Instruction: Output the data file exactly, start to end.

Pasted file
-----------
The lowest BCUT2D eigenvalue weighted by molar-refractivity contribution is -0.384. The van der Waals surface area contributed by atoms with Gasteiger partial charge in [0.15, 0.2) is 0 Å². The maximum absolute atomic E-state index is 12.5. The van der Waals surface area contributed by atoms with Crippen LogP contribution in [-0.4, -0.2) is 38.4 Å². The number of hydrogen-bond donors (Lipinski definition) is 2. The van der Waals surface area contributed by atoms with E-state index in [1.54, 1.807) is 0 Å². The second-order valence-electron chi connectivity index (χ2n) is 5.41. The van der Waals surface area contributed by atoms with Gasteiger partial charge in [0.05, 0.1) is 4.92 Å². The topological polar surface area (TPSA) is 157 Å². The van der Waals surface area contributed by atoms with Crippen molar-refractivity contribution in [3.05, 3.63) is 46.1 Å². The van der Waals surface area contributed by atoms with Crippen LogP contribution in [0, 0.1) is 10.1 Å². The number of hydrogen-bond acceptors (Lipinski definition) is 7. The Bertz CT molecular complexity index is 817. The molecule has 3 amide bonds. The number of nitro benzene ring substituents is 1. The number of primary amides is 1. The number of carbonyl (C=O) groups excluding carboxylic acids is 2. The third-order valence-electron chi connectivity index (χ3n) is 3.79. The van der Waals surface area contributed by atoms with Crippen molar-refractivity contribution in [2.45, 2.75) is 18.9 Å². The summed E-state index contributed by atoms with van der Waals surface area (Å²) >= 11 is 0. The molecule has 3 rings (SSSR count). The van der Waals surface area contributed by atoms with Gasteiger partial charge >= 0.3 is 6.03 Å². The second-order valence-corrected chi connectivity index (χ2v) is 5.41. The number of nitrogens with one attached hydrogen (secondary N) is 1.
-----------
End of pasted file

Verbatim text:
The lowest BCUT2D eigenvalue weighted by molar-refractivity contribution is -0.384. The van der Waals surface area contributed by atoms with Gasteiger partial charge in [0.15, 0.2) is 0 Å². The maximum absolute atomic E-state index is 12.5. The van der Waals surface area contributed by atoms with Crippen LogP contribution in [-0.4, -0.2) is 38.4 Å². The number of hydrogen-bond donors (Lipinski definition) is 2. The van der Waals surface area contributed by atoms with E-state index in [1.54, 1.807) is 0 Å². The second-order valence-electron chi connectivity index (χ2n) is 5.41. The van der Waals surface area contributed by atoms with Gasteiger partial charge in [0.05, 0.1) is 4.92 Å². The topological polar surface area (TPSA) is 157 Å². The van der Waals surface area contributed by atoms with Crippen molar-refractivity contribution in [3.05, 3.63) is 46.1 Å². The van der Waals surface area contributed by atoms with Crippen LogP contribution in [0, 0.1) is 10.1 Å². The number of hydrogen-bond acceptors (Lipinski definition) is 7. The Bertz CT molecular complexity index is 817. The molecule has 3 amide bonds. The number of nitro benzene ring substituents is 1. The number of primary amides is 1. The number of carbonyl (C=O) groups excluding carboxylic acids is 2. The third-order valence-electron chi connectivity index (χ3n) is 3.79. The van der Waals surface area contributed by atoms with Crippen molar-refractivity contribution in [2.45, 2.75) is 18.9 Å². The summed E-state index contributed by atoms with van der Waals surface area (Å²) >= 11 is 0. The molecule has 3 rings (SSSR count). The van der Waals surface area contributed by atoms with Gasteiger partial charge >= 0.3 is 6.03 Å². The second-order valence-corrected chi connectivity index (χ2v) is 5.41. The number of nitrogens with one attached hydrogen (secondary N) is 1.